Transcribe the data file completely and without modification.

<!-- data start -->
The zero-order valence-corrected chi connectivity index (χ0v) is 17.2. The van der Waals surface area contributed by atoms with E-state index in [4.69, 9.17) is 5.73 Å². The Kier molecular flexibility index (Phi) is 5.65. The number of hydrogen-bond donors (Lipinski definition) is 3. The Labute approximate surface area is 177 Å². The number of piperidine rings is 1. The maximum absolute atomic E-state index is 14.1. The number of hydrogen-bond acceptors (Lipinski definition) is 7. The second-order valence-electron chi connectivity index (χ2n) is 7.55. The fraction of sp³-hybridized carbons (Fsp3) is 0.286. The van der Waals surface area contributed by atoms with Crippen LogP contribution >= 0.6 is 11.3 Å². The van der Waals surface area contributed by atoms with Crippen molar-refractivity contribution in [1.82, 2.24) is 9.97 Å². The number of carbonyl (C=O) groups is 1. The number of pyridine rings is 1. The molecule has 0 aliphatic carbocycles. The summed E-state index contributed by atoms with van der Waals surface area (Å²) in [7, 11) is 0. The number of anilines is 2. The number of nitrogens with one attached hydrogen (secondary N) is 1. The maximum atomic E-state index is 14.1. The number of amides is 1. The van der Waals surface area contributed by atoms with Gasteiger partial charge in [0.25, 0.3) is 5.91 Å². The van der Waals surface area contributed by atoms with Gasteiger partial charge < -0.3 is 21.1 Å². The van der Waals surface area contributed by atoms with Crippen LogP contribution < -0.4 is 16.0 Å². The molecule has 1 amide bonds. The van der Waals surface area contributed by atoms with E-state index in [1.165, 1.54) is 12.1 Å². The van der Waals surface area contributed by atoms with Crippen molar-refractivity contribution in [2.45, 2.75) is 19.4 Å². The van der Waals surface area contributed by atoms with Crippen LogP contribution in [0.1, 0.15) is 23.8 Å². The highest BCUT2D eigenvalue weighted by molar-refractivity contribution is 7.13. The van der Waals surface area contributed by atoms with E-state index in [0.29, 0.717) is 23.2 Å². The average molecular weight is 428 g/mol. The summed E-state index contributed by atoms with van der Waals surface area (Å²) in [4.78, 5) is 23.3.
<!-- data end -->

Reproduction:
The zero-order valence-corrected chi connectivity index (χ0v) is 17.2. The van der Waals surface area contributed by atoms with E-state index in [4.69, 9.17) is 5.73 Å². The Kier molecular flexibility index (Phi) is 5.65. The number of hydrogen-bond donors (Lipinski definition) is 3. The Labute approximate surface area is 177 Å². The number of piperidine rings is 1. The maximum absolute atomic E-state index is 14.1. The number of hydrogen-bond acceptors (Lipinski definition) is 7. The second-order valence-electron chi connectivity index (χ2n) is 7.55. The fraction of sp³-hybridized carbons (Fsp3) is 0.286. The van der Waals surface area contributed by atoms with Crippen LogP contribution >= 0.6 is 11.3 Å². The van der Waals surface area contributed by atoms with Crippen molar-refractivity contribution in [1.82, 2.24) is 9.97 Å². The number of carbonyl (C=O) groups is 1. The number of pyridine rings is 1. The molecule has 0 aliphatic carbocycles. The summed E-state index contributed by atoms with van der Waals surface area (Å²) in [7, 11) is 0. The number of anilines is 2. The number of nitrogens with one attached hydrogen (secondary N) is 1. The maximum atomic E-state index is 14.1. The number of amides is 1. The van der Waals surface area contributed by atoms with Gasteiger partial charge in [0.25, 0.3) is 5.91 Å². The van der Waals surface area contributed by atoms with Gasteiger partial charge < -0.3 is 21.1 Å². The van der Waals surface area contributed by atoms with Crippen LogP contribution < -0.4 is 16.0 Å². The molecule has 1 amide bonds. The van der Waals surface area contributed by atoms with E-state index in [1.165, 1.54) is 12.1 Å². The van der Waals surface area contributed by atoms with Crippen molar-refractivity contribution in [2.45, 2.75) is 19.4 Å². The van der Waals surface area contributed by atoms with Crippen LogP contribution in [0.1, 0.15) is 23.8 Å². The highest BCUT2D eigenvalue weighted by molar-refractivity contribution is 7.13. The van der Waals surface area contributed by atoms with E-state index in [0.29, 0.717) is 23.2 Å². The average molecular weight is 428 g/mol. The summed E-state index contributed by atoms with van der Waals surface area (Å²) in [4.78, 5) is 23.3.